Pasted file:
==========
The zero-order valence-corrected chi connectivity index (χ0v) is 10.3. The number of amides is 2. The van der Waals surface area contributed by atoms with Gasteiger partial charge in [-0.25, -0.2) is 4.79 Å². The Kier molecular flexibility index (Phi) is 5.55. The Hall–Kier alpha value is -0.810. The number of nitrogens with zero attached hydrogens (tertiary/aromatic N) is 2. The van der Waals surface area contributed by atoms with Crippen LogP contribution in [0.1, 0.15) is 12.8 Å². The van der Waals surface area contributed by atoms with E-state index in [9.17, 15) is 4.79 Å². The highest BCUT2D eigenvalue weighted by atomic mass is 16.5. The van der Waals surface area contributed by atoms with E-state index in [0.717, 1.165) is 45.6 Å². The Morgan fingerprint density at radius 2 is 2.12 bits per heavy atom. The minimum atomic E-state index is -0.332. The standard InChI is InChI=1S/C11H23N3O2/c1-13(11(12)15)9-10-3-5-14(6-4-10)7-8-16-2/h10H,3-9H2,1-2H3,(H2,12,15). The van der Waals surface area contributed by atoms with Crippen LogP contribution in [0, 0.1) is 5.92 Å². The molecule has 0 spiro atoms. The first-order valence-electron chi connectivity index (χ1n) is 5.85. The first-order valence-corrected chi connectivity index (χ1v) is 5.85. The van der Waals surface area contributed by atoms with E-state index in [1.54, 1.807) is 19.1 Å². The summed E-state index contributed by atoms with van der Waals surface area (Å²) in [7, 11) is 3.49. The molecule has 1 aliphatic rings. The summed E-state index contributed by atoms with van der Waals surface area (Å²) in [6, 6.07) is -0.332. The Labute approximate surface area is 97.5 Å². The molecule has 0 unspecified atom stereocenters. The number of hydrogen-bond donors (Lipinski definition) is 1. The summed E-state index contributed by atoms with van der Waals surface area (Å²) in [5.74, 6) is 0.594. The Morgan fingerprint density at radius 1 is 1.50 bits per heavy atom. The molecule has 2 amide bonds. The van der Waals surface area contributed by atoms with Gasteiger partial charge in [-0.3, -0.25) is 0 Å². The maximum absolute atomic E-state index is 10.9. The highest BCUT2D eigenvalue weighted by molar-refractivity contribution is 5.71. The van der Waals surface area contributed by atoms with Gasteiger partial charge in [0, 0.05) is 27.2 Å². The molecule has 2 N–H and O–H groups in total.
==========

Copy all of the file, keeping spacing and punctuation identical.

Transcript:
The zero-order valence-corrected chi connectivity index (χ0v) is 10.3. The number of amides is 2. The van der Waals surface area contributed by atoms with Gasteiger partial charge in [-0.25, -0.2) is 4.79 Å². The Kier molecular flexibility index (Phi) is 5.55. The Hall–Kier alpha value is -0.810. The number of nitrogens with zero attached hydrogens (tertiary/aromatic N) is 2. The van der Waals surface area contributed by atoms with Crippen LogP contribution in [0.1, 0.15) is 12.8 Å². The van der Waals surface area contributed by atoms with E-state index in [9.17, 15) is 4.79 Å². The highest BCUT2D eigenvalue weighted by atomic mass is 16.5. The van der Waals surface area contributed by atoms with E-state index in [0.717, 1.165) is 45.6 Å². The Morgan fingerprint density at radius 2 is 2.12 bits per heavy atom. The minimum atomic E-state index is -0.332. The standard InChI is InChI=1S/C11H23N3O2/c1-13(11(12)15)9-10-3-5-14(6-4-10)7-8-16-2/h10H,3-9H2,1-2H3,(H2,12,15). The van der Waals surface area contributed by atoms with Crippen LogP contribution in [0, 0.1) is 5.92 Å². The molecule has 0 spiro atoms. The first-order valence-electron chi connectivity index (χ1n) is 5.85. The first-order valence-corrected chi connectivity index (χ1v) is 5.85. The van der Waals surface area contributed by atoms with E-state index in [1.54, 1.807) is 19.1 Å². The summed E-state index contributed by atoms with van der Waals surface area (Å²) in [7, 11) is 3.49. The molecule has 1 aliphatic rings. The summed E-state index contributed by atoms with van der Waals surface area (Å²) in [6, 6.07) is -0.332. The Labute approximate surface area is 97.5 Å². The molecule has 0 unspecified atom stereocenters. The number of hydrogen-bond donors (Lipinski definition) is 1. The summed E-state index contributed by atoms with van der Waals surface area (Å²) in [5.74, 6) is 0.594. The Morgan fingerprint density at radius 1 is 1.50 bits per heavy atom. The molecule has 2 amide bonds. The van der Waals surface area contributed by atoms with Gasteiger partial charge in [-0.3, -0.25) is 0 Å². The maximum absolute atomic E-state index is 10.9. The highest BCUT2D eigenvalue weighted by molar-refractivity contribution is 5.71. The van der Waals surface area contributed by atoms with Gasteiger partial charge in [0, 0.05) is 27.2 Å². The molecule has 2 N–H and O–H groups in total.